No longer occupied by royalty, but still used for state occasions, Madrid's Royal Palace stands on a ridge above the Manzanares River and Campo del Moro park. It was begun in 1738 on the site of the Madrid Alcázar, which burned to the ground in 1734. Some of its 2,000 rooms -- which that "enlightened despot" Charles III called home -- are open to the public; others are still used for state business. The palace was last used as a royal residence in 1931, before King Alfonso XIII and his wife, Victoria Eugénie, fled Spain.

Highlights of a visit include the Reception Room, the State Apartments, the Armory, and the Royal Pharmacy. To get an English-speaking guide, say "inglés" to the person who takes your ticket.

The Reception Room and State Apartments should get priority here if you're rushed. They include a rococo room with a diamond clock; a porcelain salon; the Royal Chapel; the Banquet Room, where receptions for heads of state are still held; and the Throne Room. The empty thrones of King Juan Carlos and Queen Sofía are among the highlights of the tour.

The rooms are literally stuffed with art treasures and antiques -- salon after salon of monumental grandeur, with no apologies for the damask, mosaics, stucco, Tiepolo ceilings, gilt and bronze, chandeliers, and paintings.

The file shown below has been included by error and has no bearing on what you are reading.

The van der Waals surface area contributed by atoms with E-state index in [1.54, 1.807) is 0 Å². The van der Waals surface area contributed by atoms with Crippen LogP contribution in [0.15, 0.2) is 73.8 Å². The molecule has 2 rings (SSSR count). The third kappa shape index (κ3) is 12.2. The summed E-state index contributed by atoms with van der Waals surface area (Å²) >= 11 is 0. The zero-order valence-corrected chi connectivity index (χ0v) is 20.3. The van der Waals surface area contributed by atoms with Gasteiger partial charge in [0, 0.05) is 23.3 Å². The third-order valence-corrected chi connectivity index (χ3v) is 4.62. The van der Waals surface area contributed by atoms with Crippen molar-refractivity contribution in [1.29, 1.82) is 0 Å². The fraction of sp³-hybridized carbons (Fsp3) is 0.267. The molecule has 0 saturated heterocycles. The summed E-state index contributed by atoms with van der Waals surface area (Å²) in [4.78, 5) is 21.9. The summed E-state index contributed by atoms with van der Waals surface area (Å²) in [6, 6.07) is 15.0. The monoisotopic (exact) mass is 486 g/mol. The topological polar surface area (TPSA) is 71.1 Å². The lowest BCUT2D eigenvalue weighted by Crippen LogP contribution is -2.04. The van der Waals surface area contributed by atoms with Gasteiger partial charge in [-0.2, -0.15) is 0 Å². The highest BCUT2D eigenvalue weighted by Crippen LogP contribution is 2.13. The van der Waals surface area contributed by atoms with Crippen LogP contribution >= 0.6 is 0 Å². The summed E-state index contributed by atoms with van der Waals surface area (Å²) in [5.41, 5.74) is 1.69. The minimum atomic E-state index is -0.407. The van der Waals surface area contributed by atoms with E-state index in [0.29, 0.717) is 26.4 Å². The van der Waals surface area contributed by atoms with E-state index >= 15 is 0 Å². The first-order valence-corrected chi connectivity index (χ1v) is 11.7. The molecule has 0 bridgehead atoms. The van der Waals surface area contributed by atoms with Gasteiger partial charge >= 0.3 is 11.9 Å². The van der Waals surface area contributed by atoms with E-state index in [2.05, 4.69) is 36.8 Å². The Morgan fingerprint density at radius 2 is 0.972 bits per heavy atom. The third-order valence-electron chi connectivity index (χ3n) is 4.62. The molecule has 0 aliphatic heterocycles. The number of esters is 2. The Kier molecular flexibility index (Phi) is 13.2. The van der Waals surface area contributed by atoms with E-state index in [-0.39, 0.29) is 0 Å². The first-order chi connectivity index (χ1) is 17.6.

If your visit falls on the first Wednesday of the month, look for the changing of the guard ceremony, which occurs at noon and is free to the public.

In the Armory, you'll see the finest collection of weaponry in Spain. Many of the items -- powder flasks, shields, lances, helmets, and saddles -- are from the collection of Carlos V (Charles of Spain). From here, the comprehensive tour takes you into the Pharmacy.

Right in front of the Palacio Real is the Plaza de Oriente, a semicircular area of gardens and regal statues centered on an imposing re-creation of Felipe IV on horseback. Brainchild of Joseph Bonaparte and finished in the reign of Isabel II, it has an elegant European aura.